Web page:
Alexander Technique sessions start with very simple ideas and movements such as standing, walking, sitting, and bending, because we go through these motions all day long. The teacher uses guiding touch, what we call “hands-on work,” to help re-educate the student through the sensory and nervous system. It is the combination of kinaesthetic education with visual and verbal guidance that allows the student to sharpen awareness and learn through body experience, not just intellectually. While you are learning and progressing, you are also developing a deeper body awareness and clarity of thinking.

Most Alexander Technique lessons also include some “lying-down work,” using the floor or a massage table so the student can learn how to prevent and release excess tension in a different relationship to gravity. This is a basic activity that you can practice immediately on your own, for 10-15 minutes daily if possible. It is incredibly good for our backs, for calming our state of mind, for allowing muscles to release and expand, and for generally allowing us to recuperate energy and be more efficient during the rest of the day. Even if you don’t know what to do specifically in terms of awareness and release, gravity will be working on your behalf to lengthen your spine and open your torso. For more information, please see the accompanying directions for “Alexander Technique: Lying Down Work”.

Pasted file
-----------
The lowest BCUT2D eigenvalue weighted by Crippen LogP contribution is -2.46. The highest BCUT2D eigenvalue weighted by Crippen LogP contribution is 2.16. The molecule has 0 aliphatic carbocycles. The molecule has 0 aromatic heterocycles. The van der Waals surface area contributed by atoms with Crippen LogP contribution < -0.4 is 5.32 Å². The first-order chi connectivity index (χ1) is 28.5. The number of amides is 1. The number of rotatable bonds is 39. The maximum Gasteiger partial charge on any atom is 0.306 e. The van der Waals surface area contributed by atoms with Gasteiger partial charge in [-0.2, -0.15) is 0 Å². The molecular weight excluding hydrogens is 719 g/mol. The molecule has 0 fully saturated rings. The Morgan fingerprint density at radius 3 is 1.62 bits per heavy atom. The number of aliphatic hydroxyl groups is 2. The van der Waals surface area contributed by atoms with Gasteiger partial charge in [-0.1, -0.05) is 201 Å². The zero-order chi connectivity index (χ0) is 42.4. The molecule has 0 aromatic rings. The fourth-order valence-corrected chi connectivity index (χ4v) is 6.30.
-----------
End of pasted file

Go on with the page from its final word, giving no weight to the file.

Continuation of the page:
The Alexander Technique can be introduced through a workshop or a series of group lessons, where students immediately gain insight and ideas to use in their day to day life. However, the Alexander Technique is most effective when taught privately in a one-on-one situation. Certified teachers must complete a three-year, full-time training course. The Alexander Technique has been taught for over a hundred years, based on principles and skills that apply to anyone.

Heather Walker is a certified teacher of the Alexander Technique based in Nanaimo, British Columbia, Canada. She is also a professional musician with music degrees from the University of British Columbia and the Québec Conservatory of Music. She will be teaching introductory Alexander Technique workshops at the PTG Annual Convention and Technical Institute in Chicago, July 2013.

 For Alexander Technique lessons and workshops, contact:

Heather Walker      250-716-3464     www.SoundBeingStudio.com

For more information:

The Canadian Society for Teachers of the Alexander Technique: www.canstat.ca

The American Society for Teachers of the Alexander Technique: www.amsatonline.org

The complete guide to the Alexander Technique: www.alexandertechnique.com